The removal of I-195 from the Jewelry District is supposed to help spur Providence’s second renaissance by providing ample green- and brown-field development sites for a whole host of biomedical companies apparently dying to move to a state and city in fiscal crisis whose current population does not have the required skills to serve as an employment base.
Seriously, I am quite optimistic about the once-in-a-generation to develop a massive part of what should be an integral part of Providence’s downtown core 1. Buildings will come, even if it is a slow, grueling process. Hopefully jobs will follow. But a key first step the incredibly busy 2 I-195 commission must take is elevating Dyer Street to a new hub of activity.
This is a particularly important site for the redevelopment of Providence. One of the highest profile completed development projects in the Jewelry District has been Brown University’s Alpert Medical School at Ship Street and Eddy Street 3. Further down Eddy Street, we find one of the tragic failures of the Jewelry District, Narragansett Electric Lighting (Dynamo House), a hulking brick site left open to the elements that was set at one point to become a museum. One Davol Square, a popular site for entrepreneurs in Providence is found where Eddy meets Point Street.
Brown University has already purchased 200 Dyer Street, which sits to the north at the “start” of Dyer Street between Clinton and Dorrance. This site was recently renovated and is now home to Brown University’s Continuing Education, an adult education site primarily mid-career professionals and adults. Already 200 Dyer hosts forums intended for the Providence community and, along with expanding CE into so-called “executive master’s programs“, this site is likely to be a hub of substantial interaction between Brown and Providence residents.
It is easy to see that Eddy Street, from Ship Street to Point Street, is already an important hub of job-related activity in the Jewelry District. The very presence of an existing, huge, historic site between Alpert Medical School and a major center for startups makes it likely that this stretch could see real further development. And with Brown staking claim to the “mouth” of Dyer Street, the makings of a Brown University “West” campus 4 is coming into view.
Expanding Riverwalk Park into the space between Dorrance and Ship Street as planned should be the final piece to the Dyer Street puzzle 5.
It seems that turning Dyer Street into an “A” street filled with activity should be one of the easiest sells of all in the Jewelry District, given this is one of the few areas where actual purchases have taken place other than the land behind Johnson and Wales.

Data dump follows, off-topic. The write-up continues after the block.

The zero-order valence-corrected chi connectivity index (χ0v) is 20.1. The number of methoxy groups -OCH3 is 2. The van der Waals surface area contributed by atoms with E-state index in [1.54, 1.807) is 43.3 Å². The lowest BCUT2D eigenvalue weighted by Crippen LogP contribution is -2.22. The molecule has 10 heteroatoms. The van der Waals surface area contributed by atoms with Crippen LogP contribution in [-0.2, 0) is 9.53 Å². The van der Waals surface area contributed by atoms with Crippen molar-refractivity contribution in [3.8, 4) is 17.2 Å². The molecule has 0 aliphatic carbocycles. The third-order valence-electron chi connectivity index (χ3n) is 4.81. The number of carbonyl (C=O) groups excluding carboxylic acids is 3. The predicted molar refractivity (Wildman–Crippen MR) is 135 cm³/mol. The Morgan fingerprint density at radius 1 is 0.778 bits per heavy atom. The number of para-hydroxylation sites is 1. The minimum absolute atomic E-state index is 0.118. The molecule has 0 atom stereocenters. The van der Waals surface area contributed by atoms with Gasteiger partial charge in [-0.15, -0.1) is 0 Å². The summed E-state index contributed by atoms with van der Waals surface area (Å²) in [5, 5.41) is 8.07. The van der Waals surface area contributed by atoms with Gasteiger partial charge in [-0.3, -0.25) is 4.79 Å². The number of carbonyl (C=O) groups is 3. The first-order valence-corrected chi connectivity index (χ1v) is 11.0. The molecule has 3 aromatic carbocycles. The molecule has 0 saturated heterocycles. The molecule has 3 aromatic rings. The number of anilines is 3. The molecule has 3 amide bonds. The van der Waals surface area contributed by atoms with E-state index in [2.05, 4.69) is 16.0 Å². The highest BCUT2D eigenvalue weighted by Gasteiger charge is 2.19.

Luckily, as far as I can tell, Providence Planning’s vision for the repairing of the street grid in this area is right on the mark, because while the land adjacent to Dyer Street from Friendship Street to Ship Street is some of the most “shovel-ready” land in the Jewelry District, this stretch also represents some of the most obviously damaged by the highway 6. It is easily fixed. Dyer Street should be two ways all the way and not shift to a one-way at Peck Street. The remnants of an “on” ramp that serves as the northbound route connecting Ship Street and Peck Street should obviously be eliminated and subsumed in the expanded Riverwalk Park. An additional oddity left from another on ramp between Dorrance and Clifford Street should be removed, allowing the two-way Dyer to have a straighter path. Dyer should potentially be expanded to include bike lanes separated from traffic by trees on the eastern side.
Create a street like this. Encourage development on the west led by Brown University connecting Alpert Medical School to Brown Continuing Education. Bring in creative commercial development forming a continuous street wall of jobs from One Davol Square to the new, expanded park. Attach the proposed Greenway through the Jewelry District and the planned pedestrian bridge to Fox Point. Do all of this, and Dyer Street will become one of the most vibrant places in Providence.
I am not being sarcastic here, even if I’m generally dismissive and flippant about the wacky ideas that the “elite” in Providence and the state of Rhode Island have about this space ↩
Okay, so here I’m being sarcastic ↩
Dyer turns into Eddy past Ship ↩
I don’t think they use this term ↩
Although it appears the I-195 commission is getting cold feet on the expanse of this public space ↩
My favorite tax bill.
I examine the direct costs associated with building a street car in Providence if they pursue the proposed special tax assessment zone. It turns out, taxing nearby residents for operations expenses is a pretty good deal for everyone.
Some thoughts after my first experience at a public planning meeting.